Making it Circular  

Over the last two years, STBY has collaborated with global design NGO What Design Can Do (WDCD) to develop the ‘Make it Circular Challenge’. As the global research partner of WDCD, STBY created the briefs for the challenge and coordinated the international research by several research teams in 6 countries. This has also constituted a part of the wider strategy to initiate a circular design movement, an important step toward combating the challenges of climate change by moving toward more interconnected and innovative solutions and using design as a pedestal to do so.

The ’Make it Circular’ challenge is rooted in local research via STBY’s Reach Network – in particular with our partners in Mexico (Studio delaO), Brazil (Flutter Innovation), South Africa (Matchboxology) and India (Quicksand). The final challenge brief was drafted in collaboration with a wide range of experts in design and the circular economy, including the Amsterdam-based Circle Economy. The challenge calls for a shift away from a linear economic model where value is generated by the quantity of products that are produced and sold. Instead, it envisions a circular society where a waste-less future is built on an interconnected system of sectors and industries, driven by their positive impact on the environment, economy, and society as a whole.

We do not need a circle economy, we need a circular society

For this challenge, designers, start-ups, and creative entrepreneurs were asked to submit how they are contributing to building that circular society. The brief asked designers to consider five of the largest value chains in the world that need to become circular, and how their project relates to one of them. These chains encompass what we wear, what we buy, what we eat, how we package, and how we build.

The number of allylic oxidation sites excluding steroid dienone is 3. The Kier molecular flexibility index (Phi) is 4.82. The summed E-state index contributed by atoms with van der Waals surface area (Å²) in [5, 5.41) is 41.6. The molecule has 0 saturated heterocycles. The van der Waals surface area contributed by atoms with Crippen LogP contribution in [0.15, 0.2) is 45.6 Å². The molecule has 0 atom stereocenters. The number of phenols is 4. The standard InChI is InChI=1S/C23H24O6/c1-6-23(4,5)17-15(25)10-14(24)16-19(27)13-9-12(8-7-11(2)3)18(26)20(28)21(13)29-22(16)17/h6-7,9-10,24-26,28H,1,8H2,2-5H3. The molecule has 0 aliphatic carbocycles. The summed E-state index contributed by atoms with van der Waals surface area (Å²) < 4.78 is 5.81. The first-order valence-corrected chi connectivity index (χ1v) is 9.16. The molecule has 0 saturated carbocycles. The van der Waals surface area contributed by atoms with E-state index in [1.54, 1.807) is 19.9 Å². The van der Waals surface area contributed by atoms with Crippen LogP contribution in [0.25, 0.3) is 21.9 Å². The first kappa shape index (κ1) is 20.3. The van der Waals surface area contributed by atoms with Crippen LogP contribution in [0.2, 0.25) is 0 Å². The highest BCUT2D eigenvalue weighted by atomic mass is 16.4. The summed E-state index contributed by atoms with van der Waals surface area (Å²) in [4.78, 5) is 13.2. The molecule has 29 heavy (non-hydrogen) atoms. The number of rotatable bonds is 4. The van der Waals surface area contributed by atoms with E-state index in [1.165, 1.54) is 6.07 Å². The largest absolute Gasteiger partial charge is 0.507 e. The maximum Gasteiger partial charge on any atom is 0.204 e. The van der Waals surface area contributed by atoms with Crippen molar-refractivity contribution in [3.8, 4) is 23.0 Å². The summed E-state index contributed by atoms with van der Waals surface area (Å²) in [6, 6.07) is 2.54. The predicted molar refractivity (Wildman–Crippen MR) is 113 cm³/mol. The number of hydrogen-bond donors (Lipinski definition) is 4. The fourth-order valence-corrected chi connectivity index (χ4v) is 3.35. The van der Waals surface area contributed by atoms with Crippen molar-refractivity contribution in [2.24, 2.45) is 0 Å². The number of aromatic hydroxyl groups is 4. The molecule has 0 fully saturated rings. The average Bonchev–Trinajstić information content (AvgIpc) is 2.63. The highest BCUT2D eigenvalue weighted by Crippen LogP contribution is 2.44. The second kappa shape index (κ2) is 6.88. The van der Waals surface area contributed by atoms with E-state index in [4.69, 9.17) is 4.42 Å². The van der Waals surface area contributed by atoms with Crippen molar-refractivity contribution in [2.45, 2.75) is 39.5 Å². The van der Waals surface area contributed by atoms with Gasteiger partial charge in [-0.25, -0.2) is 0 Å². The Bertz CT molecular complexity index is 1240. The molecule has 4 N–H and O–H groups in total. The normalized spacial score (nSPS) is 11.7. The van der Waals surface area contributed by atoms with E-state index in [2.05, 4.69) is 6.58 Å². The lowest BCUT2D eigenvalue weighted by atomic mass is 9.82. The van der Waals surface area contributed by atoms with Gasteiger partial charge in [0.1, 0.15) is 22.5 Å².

The challenge received a total of 650 entries worldwide, from more than 80 countries. From these entries, 50 nominees who represented ideas from 20 different countries were selected to move to the final round of the competition, and finally 13 winners were selected by an international expert jury. More detailed information on each of the winners, can be found on the website of What Design Can Do.

Together, the winning projects exemplify what it means to adapt to a circular reality, as they incorporate one or more of the three core values of circular design: 

Value 1: Working with nature

Designers both learned from nature and used their designs as a guiding force to show that we are an integral part of natural systems.

Value 2: Using what exists 

Designers moved beyond exploiting new resources from an already rapidly diminishing pool but creatively worked with existing materials to create new and innovative products.

Value 3: Designing to last

Designers considered the environmental and social impacts of their products for generations to come, designing not just for today but also for the future.

Together the entries, nominees, and winners give us a peek into the vast pool of individuals that are innovating toward a more circular society globally. Each entry provides us a fresh perspective on what designing for a circular society can look like, locally rooted to fit and serve the context they were created in. This has shown us that there is not one path to designing a circular product, but many paths that are often interconnected and together form a complex system in which opportunities for circular innovation are multi-disciplinary, multicultural, and infinite. 

The winners of this challenge have already participated in a boot camp in Amsterdam mid June to learn and build a network between them. They also presented their projects in the public event ‘WDCD Circular Showcase’ on 16th June. Going forward they receive an award package designed to help bring their projects to the next level. This consists of a six-month development program that has been put together by experts from the global Impact hub network, as well as €10,000 to invest in their project. As we reach the end of this project we not only walk into the future with a continuously broadening perspective on circular design but the confidence that innovators increasingly have the resources to make a circular society more of a reality.